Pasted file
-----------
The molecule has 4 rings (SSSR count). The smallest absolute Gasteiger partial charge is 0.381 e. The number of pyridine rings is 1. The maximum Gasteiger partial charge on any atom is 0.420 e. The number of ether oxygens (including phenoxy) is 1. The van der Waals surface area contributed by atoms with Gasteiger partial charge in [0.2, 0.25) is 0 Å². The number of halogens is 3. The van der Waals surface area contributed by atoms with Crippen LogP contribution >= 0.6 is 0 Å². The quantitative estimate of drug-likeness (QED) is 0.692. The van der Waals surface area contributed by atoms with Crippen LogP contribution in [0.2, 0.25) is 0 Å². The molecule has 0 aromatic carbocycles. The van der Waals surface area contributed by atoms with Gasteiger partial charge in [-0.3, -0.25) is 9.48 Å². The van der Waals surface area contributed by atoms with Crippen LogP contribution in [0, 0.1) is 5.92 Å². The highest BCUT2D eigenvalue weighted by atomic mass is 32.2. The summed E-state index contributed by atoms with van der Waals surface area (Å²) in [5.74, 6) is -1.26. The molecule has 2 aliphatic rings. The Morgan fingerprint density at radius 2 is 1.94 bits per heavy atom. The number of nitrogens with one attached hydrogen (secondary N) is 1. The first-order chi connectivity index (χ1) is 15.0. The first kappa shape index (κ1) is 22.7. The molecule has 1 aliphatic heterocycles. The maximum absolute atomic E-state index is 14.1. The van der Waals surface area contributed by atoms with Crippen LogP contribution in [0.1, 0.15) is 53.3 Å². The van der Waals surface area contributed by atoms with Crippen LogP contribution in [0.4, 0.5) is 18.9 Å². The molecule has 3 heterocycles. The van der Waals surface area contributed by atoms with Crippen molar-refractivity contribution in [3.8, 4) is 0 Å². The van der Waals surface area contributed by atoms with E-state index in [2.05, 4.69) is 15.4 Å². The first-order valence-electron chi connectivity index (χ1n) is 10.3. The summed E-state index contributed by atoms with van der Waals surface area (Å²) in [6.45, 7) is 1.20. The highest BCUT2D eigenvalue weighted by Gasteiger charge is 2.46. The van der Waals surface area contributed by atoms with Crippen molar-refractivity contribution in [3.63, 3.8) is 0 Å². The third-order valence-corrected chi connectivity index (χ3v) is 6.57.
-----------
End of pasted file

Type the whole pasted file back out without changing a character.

The molecule has 4 rings (SSSR count). The smallest absolute Gasteiger partial charge is 0.381 e. The number of pyridine rings is 1. The maximum Gasteiger partial charge on any atom is 0.420 e. The number of ether oxygens (including phenoxy) is 1. The van der Waals surface area contributed by atoms with Gasteiger partial charge in [0.2, 0.25) is 0 Å². The number of halogens is 3. The van der Waals surface area contributed by atoms with Crippen LogP contribution >= 0.6 is 0 Å². The quantitative estimate of drug-likeness (QED) is 0.692. The van der Waals surface area contributed by atoms with Crippen LogP contribution in [0.2, 0.25) is 0 Å². The molecule has 0 aromatic carbocycles. The van der Waals surface area contributed by atoms with Gasteiger partial charge in [-0.3, -0.25) is 9.48 Å². The van der Waals surface area contributed by atoms with Crippen LogP contribution in [0, 0.1) is 5.92 Å². The highest BCUT2D eigenvalue weighted by atomic mass is 32.2. The summed E-state index contributed by atoms with van der Waals surface area (Å²) in [5.74, 6) is -1.26. The molecule has 2 aliphatic rings. The Morgan fingerprint density at radius 2 is 1.94 bits per heavy atom. The number of nitrogens with one attached hydrogen (secondary N) is 1. The first-order chi connectivity index (χ1) is 15.0. The first kappa shape index (κ1) is 22.7. The molecule has 1 aliphatic heterocycles. The maximum absolute atomic E-state index is 14.1. The van der Waals surface area contributed by atoms with Crippen LogP contribution in [0.1, 0.15) is 53.3 Å². The van der Waals surface area contributed by atoms with Crippen LogP contribution in [0.4, 0.5) is 18.9 Å². The molecule has 3 heterocycles. The van der Waals surface area contributed by atoms with Crippen molar-refractivity contribution in [3.8, 4) is 0 Å². The van der Waals surface area contributed by atoms with E-state index in [2.05, 4.69) is 15.4 Å². The first-order valence-electron chi connectivity index (χ1n) is 10.3. The summed E-state index contributed by atoms with van der Waals surface area (Å²) in [6.45, 7) is 1.20. The highest BCUT2D eigenvalue weighted by Gasteiger charge is 2.46. The van der Waals surface area contributed by atoms with Crippen molar-refractivity contribution in [3.63, 3.8) is 0 Å². The third-order valence-corrected chi connectivity index (χ3v) is 6.57.